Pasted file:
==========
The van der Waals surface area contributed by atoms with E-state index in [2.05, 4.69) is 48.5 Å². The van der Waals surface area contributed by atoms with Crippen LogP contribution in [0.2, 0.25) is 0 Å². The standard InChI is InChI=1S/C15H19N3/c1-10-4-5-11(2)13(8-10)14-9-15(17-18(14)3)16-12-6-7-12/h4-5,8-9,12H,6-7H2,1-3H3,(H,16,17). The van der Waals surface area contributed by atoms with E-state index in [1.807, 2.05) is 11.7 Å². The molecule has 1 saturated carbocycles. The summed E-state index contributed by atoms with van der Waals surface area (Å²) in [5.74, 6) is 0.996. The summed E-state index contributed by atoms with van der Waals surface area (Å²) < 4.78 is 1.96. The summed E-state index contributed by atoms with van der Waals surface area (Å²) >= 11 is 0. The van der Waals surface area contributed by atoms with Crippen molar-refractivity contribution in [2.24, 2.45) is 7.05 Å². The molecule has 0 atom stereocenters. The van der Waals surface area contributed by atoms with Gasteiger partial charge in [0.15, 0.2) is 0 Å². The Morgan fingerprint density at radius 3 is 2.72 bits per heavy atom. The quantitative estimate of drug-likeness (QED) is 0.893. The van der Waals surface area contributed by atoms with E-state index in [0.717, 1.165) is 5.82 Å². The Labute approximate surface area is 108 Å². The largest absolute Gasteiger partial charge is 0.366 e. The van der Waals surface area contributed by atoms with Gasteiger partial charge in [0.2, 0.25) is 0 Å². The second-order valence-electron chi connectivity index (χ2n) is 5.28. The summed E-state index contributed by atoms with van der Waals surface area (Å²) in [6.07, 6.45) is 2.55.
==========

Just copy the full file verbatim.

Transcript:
The van der Waals surface area contributed by atoms with E-state index in [2.05, 4.69) is 48.5 Å². The van der Waals surface area contributed by atoms with Crippen LogP contribution in [0.2, 0.25) is 0 Å². The standard InChI is InChI=1S/C15H19N3/c1-10-4-5-11(2)13(8-10)14-9-15(17-18(14)3)16-12-6-7-12/h4-5,8-9,12H,6-7H2,1-3H3,(H,16,17). The van der Waals surface area contributed by atoms with E-state index in [1.807, 2.05) is 11.7 Å². The molecule has 1 saturated carbocycles. The summed E-state index contributed by atoms with van der Waals surface area (Å²) in [5.74, 6) is 0.996. The summed E-state index contributed by atoms with van der Waals surface area (Å²) < 4.78 is 1.96. The summed E-state index contributed by atoms with van der Waals surface area (Å²) >= 11 is 0. The van der Waals surface area contributed by atoms with Crippen molar-refractivity contribution in [2.24, 2.45) is 7.05 Å². The molecule has 0 atom stereocenters. The van der Waals surface area contributed by atoms with Gasteiger partial charge in [0.15, 0.2) is 0 Å². The Morgan fingerprint density at radius 3 is 2.72 bits per heavy atom. The quantitative estimate of drug-likeness (QED) is 0.893. The van der Waals surface area contributed by atoms with E-state index in [0.717, 1.165) is 5.82 Å². The Labute approximate surface area is 108 Å². The largest absolute Gasteiger partial charge is 0.366 e. The van der Waals surface area contributed by atoms with Gasteiger partial charge in [0.2, 0.25) is 0 Å². The second-order valence-electron chi connectivity index (χ2n) is 5.28. The summed E-state index contributed by atoms with van der Waals surface area (Å²) in [6.07, 6.45) is 2.55.